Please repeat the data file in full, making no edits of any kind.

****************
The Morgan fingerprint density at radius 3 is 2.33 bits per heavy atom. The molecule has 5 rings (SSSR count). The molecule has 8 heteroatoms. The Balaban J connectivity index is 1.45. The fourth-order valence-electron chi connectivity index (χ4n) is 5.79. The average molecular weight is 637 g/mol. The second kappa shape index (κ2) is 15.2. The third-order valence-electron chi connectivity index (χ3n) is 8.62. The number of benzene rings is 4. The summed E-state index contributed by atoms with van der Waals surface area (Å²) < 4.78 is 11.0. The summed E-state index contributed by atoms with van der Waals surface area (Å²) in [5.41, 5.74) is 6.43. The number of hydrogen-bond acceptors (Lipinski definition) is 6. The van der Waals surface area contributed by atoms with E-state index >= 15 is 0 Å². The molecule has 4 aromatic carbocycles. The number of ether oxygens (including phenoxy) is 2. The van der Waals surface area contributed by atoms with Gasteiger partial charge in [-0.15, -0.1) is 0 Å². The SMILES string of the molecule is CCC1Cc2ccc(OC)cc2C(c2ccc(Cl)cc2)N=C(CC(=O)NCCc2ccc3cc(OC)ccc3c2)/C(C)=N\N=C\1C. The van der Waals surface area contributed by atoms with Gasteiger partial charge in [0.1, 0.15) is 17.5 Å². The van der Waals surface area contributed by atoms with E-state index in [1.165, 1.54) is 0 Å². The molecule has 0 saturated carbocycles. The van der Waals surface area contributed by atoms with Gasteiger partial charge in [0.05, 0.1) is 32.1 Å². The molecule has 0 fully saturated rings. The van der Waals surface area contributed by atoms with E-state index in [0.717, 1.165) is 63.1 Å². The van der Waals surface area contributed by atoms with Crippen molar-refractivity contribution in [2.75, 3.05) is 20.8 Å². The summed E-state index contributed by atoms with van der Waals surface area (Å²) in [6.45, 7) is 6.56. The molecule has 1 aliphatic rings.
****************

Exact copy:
The Morgan fingerprint density at radius 3 is 2.33 bits per heavy atom. The molecule has 5 rings (SSSR count). The molecule has 8 heteroatoms. The Balaban J connectivity index is 1.45. The fourth-order valence-electron chi connectivity index (χ4n) is 5.79. The average molecular weight is 637 g/mol. The second kappa shape index (κ2) is 15.2. The third-order valence-electron chi connectivity index (χ3n) is 8.62. The number of benzene rings is 4. The summed E-state index contributed by atoms with van der Waals surface area (Å²) < 4.78 is 11.0. The summed E-state index contributed by atoms with van der Waals surface area (Å²) in [5.41, 5.74) is 6.43. The number of hydrogen-bond acceptors (Lipinski definition) is 6. The van der Waals surface area contributed by atoms with E-state index >= 15 is 0 Å². The molecule has 4 aromatic carbocycles. The number of ether oxygens (including phenoxy) is 2. The van der Waals surface area contributed by atoms with Gasteiger partial charge in [-0.15, -0.1) is 0 Å². The SMILES string of the molecule is CCC1Cc2ccc(OC)cc2C(c2ccc(Cl)cc2)N=C(CC(=O)NCCc2ccc3cc(OC)ccc3c2)/C(C)=N\N=C\1C. The van der Waals surface area contributed by atoms with Gasteiger partial charge in [0.1, 0.15) is 17.5 Å². The van der Waals surface area contributed by atoms with E-state index in [1.165, 1.54) is 0 Å². The molecule has 0 saturated carbocycles. The van der Waals surface area contributed by atoms with Gasteiger partial charge in [0.05, 0.1) is 32.1 Å². The molecule has 0 fully saturated rings. The van der Waals surface area contributed by atoms with E-state index in [0.717, 1.165) is 63.1 Å². The van der Waals surface area contributed by atoms with Crippen molar-refractivity contribution in [2.75, 3.05) is 20.8 Å². The summed E-state index contributed by atoms with van der Waals surface area (Å²) in [6.45, 7) is 6.56. The molecule has 1 aliphatic rings.